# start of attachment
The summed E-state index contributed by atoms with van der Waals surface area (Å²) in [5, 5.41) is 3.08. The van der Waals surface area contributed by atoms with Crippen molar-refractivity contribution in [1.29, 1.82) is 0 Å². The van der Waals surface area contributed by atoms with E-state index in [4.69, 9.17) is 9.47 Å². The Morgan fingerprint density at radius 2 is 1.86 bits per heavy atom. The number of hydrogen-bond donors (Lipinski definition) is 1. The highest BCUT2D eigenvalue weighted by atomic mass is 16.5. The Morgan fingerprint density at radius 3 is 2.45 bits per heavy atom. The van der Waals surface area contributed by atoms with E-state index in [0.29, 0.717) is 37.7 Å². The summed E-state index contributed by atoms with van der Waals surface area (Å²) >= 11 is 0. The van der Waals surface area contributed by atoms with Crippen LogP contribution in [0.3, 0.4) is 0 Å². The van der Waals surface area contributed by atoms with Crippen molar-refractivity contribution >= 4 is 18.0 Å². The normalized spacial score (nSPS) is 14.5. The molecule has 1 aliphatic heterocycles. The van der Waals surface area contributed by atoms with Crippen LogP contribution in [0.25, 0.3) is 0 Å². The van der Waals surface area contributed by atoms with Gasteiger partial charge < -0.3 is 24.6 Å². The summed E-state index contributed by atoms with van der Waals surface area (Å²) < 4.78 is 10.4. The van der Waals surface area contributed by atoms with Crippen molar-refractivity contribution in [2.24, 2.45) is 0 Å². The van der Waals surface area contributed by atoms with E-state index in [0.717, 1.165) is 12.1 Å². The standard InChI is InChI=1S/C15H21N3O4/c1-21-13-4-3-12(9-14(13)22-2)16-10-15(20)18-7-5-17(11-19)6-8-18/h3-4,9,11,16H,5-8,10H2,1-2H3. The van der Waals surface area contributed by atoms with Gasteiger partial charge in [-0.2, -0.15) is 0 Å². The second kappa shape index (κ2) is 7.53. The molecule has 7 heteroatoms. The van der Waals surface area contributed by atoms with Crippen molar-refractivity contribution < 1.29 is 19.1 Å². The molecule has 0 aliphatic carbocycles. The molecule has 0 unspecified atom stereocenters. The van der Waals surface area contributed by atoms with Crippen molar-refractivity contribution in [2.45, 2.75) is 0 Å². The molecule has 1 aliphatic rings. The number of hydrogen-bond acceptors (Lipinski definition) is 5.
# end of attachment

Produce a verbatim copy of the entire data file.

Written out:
The summed E-state index contributed by atoms with van der Waals surface area (Å²) in [5, 5.41) is 3.08. The van der Waals surface area contributed by atoms with Crippen molar-refractivity contribution in [1.29, 1.82) is 0 Å². The van der Waals surface area contributed by atoms with E-state index in [4.69, 9.17) is 9.47 Å². The Morgan fingerprint density at radius 2 is 1.86 bits per heavy atom. The number of hydrogen-bond donors (Lipinski definition) is 1. The highest BCUT2D eigenvalue weighted by atomic mass is 16.5. The Morgan fingerprint density at radius 3 is 2.45 bits per heavy atom. The van der Waals surface area contributed by atoms with E-state index in [0.29, 0.717) is 37.7 Å². The summed E-state index contributed by atoms with van der Waals surface area (Å²) >= 11 is 0. The van der Waals surface area contributed by atoms with Crippen LogP contribution in [0.3, 0.4) is 0 Å². The van der Waals surface area contributed by atoms with Crippen molar-refractivity contribution >= 4 is 18.0 Å². The normalized spacial score (nSPS) is 14.5. The molecule has 1 aliphatic heterocycles. The van der Waals surface area contributed by atoms with Crippen LogP contribution in [0.25, 0.3) is 0 Å². The van der Waals surface area contributed by atoms with Gasteiger partial charge < -0.3 is 24.6 Å². The summed E-state index contributed by atoms with van der Waals surface area (Å²) < 4.78 is 10.4. The van der Waals surface area contributed by atoms with Crippen molar-refractivity contribution in [2.24, 2.45) is 0 Å². The van der Waals surface area contributed by atoms with E-state index in [0.717, 1.165) is 12.1 Å². The standard InChI is InChI=1S/C15H21N3O4/c1-21-13-4-3-12(9-14(13)22-2)16-10-15(20)18-7-5-17(11-19)6-8-18/h3-4,9,11,16H,5-8,10H2,1-2H3. The van der Waals surface area contributed by atoms with Gasteiger partial charge in [-0.2, -0.15) is 0 Å². The second kappa shape index (κ2) is 7.53. The molecule has 7 heteroatoms. The van der Waals surface area contributed by atoms with Crippen molar-refractivity contribution < 1.29 is 19.1 Å². The molecule has 0 aliphatic carbocycles. The molecule has 0 unspecified atom stereocenters. The van der Waals surface area contributed by atoms with Crippen molar-refractivity contribution in [2.45, 2.75) is 0 Å². The molecule has 1 aliphatic rings. The number of hydrogen-bond acceptors (Lipinski definition) is 5.